Missy Werner Releases New Single, "I Always Do"
As she works toward the release of her next album, singer, mandolinist and bandleader Missy Werner is offering the public a sneak peek with “I Always Do,” a new single drawn from the project. The song follows on the heels of her last album, Three Kinds of Lonesome.
"We originally hoped to release a new album around this time,” says Werner, "but as they say, life got in the way, and we’re not quite there yet. We want to thank all of our fans for their patience and understanding during the delay. In the meantime, I hope that everyone will enjoy ‘I Always Do.’ I’m really glad to be getting it out.”
With IBMA Songwriter of the Year Jon Weisberger producing again, the two sought to make the new project a bit different than her previous album. "Last time, I thought it was really important to record with my touring band,” Missy says. “This time, along with songs recorded with the band, we decided to include a set recorded with some other musicians that Jon suggested, too. Some were familiar to me and some were new, but they all did a great job."
“I Always Do” was written by current IBMA Song of The Year nominee Ashby Frank, and finds Missy backed by Thomas Wywrot (banjo), Megan McCormick (guitar), Maggie Estes White (fiddle), Sierra Hull (mandolin), and Weisberger (bass), with Stephen Mougin and Artie Werner providing harmony vocals. Like Three Kinds of Lonesome, it was recorded at The Rec Room Studio with engineer Ben Surratt at the helm. The complete project is slated for release later this winter.
THREE KINDS OF LONESOME
With one acclaimed album—the Dwight McCall-produced Drifting And Dreaming (2009)—already to her credit, Ohio’s Missy Werner returns with a sophomore project that highlights her ear for an outstanding song. Recorded at The Rec Room in Nashville, with award-winning engineer Ben Surratt behind the board, Three Kinds Of Lonesome serves up 14 selections that include under-appreciated recent gems, old favorites and brand-new songs from some of the best of today’s bluegrass writers. And while a handful of guests—Mike Witcher (dobro), Aaron Till (fiddle), Ned Luberecki (banjo on “If I Fall”), Jennifer Strickland (harmony vocals) and duet partners Frank Solivan and Chris Jones—contribute to the music, the spotlight falls squarely on Missy’s veteran touring band (Jeff Roberts, Tim Strong, Artie Werner) and on her expressive voice.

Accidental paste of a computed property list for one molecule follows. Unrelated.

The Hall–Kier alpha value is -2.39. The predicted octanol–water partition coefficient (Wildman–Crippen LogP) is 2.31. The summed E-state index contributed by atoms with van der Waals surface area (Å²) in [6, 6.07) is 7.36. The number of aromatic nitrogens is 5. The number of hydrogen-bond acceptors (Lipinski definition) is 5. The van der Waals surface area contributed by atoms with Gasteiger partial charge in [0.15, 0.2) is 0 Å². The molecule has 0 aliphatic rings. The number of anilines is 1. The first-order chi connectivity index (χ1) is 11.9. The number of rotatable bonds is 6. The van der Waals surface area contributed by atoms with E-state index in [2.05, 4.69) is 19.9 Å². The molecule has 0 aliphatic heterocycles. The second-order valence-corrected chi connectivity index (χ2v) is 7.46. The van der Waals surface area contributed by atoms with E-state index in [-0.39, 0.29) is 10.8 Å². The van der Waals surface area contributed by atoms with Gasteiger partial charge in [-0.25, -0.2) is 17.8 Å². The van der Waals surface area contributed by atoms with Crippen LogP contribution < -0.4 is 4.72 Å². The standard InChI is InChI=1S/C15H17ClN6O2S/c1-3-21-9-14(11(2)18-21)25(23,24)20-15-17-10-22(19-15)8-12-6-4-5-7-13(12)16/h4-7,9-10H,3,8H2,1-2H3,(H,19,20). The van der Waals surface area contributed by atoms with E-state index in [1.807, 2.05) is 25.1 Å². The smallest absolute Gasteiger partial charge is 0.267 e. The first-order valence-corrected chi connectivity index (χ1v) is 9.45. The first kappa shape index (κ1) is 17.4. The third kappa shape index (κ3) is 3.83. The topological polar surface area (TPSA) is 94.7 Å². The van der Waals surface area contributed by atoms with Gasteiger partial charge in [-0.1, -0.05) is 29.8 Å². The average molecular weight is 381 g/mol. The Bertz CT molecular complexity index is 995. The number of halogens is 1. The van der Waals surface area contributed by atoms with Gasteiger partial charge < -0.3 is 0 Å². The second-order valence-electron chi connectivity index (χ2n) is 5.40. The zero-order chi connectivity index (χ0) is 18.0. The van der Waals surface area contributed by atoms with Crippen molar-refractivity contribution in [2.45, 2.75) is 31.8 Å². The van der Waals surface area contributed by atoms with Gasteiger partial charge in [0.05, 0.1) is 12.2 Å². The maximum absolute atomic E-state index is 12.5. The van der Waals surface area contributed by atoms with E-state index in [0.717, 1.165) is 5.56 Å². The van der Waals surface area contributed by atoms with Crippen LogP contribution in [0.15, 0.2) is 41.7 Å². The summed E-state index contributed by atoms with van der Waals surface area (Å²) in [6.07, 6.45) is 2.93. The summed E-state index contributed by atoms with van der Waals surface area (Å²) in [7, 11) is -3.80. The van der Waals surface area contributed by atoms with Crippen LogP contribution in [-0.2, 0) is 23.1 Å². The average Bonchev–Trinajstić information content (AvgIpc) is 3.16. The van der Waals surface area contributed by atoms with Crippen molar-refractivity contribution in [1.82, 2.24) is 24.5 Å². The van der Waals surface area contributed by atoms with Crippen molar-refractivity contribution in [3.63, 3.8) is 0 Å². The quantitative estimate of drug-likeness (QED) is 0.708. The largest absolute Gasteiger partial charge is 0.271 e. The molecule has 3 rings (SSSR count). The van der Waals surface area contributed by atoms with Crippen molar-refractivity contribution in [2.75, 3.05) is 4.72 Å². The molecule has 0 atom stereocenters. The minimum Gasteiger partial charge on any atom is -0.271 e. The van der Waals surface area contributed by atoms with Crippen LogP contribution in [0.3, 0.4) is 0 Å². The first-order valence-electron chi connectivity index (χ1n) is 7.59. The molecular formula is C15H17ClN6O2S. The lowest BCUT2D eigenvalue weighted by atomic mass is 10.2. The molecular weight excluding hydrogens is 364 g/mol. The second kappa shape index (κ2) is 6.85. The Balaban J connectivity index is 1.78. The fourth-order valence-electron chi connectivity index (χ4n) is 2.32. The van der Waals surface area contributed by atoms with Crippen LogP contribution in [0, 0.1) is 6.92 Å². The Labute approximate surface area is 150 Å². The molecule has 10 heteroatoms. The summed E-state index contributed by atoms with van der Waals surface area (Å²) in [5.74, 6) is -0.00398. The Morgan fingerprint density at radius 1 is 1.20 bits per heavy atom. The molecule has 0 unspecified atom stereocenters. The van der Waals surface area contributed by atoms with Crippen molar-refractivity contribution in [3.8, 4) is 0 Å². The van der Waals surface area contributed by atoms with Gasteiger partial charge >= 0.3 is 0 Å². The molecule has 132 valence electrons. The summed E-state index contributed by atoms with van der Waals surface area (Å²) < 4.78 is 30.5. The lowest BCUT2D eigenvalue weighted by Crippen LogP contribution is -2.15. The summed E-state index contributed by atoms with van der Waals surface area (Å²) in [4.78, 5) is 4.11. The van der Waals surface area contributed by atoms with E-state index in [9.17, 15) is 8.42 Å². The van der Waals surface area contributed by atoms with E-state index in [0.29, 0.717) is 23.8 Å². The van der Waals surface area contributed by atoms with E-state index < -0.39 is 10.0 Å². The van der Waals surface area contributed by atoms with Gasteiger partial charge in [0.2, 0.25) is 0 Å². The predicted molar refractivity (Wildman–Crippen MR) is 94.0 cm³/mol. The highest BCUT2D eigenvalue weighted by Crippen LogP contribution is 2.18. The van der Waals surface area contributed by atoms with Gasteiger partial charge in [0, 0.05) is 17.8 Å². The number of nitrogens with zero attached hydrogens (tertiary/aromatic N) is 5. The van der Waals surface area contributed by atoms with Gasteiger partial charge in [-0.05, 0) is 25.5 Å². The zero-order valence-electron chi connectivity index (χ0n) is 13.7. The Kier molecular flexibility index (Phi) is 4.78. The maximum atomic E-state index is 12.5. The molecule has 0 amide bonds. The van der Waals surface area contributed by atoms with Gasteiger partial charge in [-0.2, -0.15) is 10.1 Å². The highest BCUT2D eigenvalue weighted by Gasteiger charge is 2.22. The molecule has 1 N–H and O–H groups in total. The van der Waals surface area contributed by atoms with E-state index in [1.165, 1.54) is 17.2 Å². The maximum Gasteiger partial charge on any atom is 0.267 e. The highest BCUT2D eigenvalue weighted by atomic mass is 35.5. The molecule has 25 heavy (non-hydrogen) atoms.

“Dwight set a really high bar with a great set of songs and performances on Drifting And Dreaming,” says producer Jon Weisberger, who, with co-writers Jeremy Garrett, Ashley Lewis, Lisa Shaffer and Jennifer Strickland, contributed four songs to the album. “But I was confident that Missy and her guys were up to the challenge of creating an album that they could live up to on any stage and in front of any audience—and that’s exactly what Three Kinds Of Lonesome turned out to be.”
From the sleek, contemporary lines of the project’s opener, “I’d Rather Love A Memory” to the closing reading of Larry Cordle and Larry Shell’s “My First Mistake,” Three Kinds Of Lonesome puts Missy and her band squarely in the finest of bluegrass traditions—comfortably rooted in the music’s past, yet vibrantly modern. Whether she’s matching voices with Chris Jones on a country-flavored duet, serving up a wistful, traditional-sounding ballad like Zbynek Bures’s “Leaves In The Wind,” tearing it up on the blistering “If I Fall,” paying homage to her influences on the project’s two bonus tracks, or turning bluesy on the Mark Simos-penned title track, Missy’s a singer who finds just the right way to bring out the essence of each song.
No wonder, then, that the Missy Werner Band was chosen for a coveted slot on award-winning WAMU BluegrassCountry’s live broadcasts from this year’s IBMA World of Bluegrass alongside major artists like the Gibson Brothers, Dailey & Vincent and the Boxcars—or that, as soon as Three Kinds Of Lonesome was made available to broadcasters on the popular AirplayDirect service, it became one of the most downloaded bluegrass albums of the month.
One of the brightest stars of the historically vital Cincinnati area bluegrass scene, Missy Werner’s already earned the loyalty of local fans, and the respect of her bluegrass colleagues across the country and around the world. With the release of Three Kinds Of Lonesome, she’s now set the stage for a much bigger audience to hear—and enjoy—one of the strongest talents to emerge from the region in a long, long time.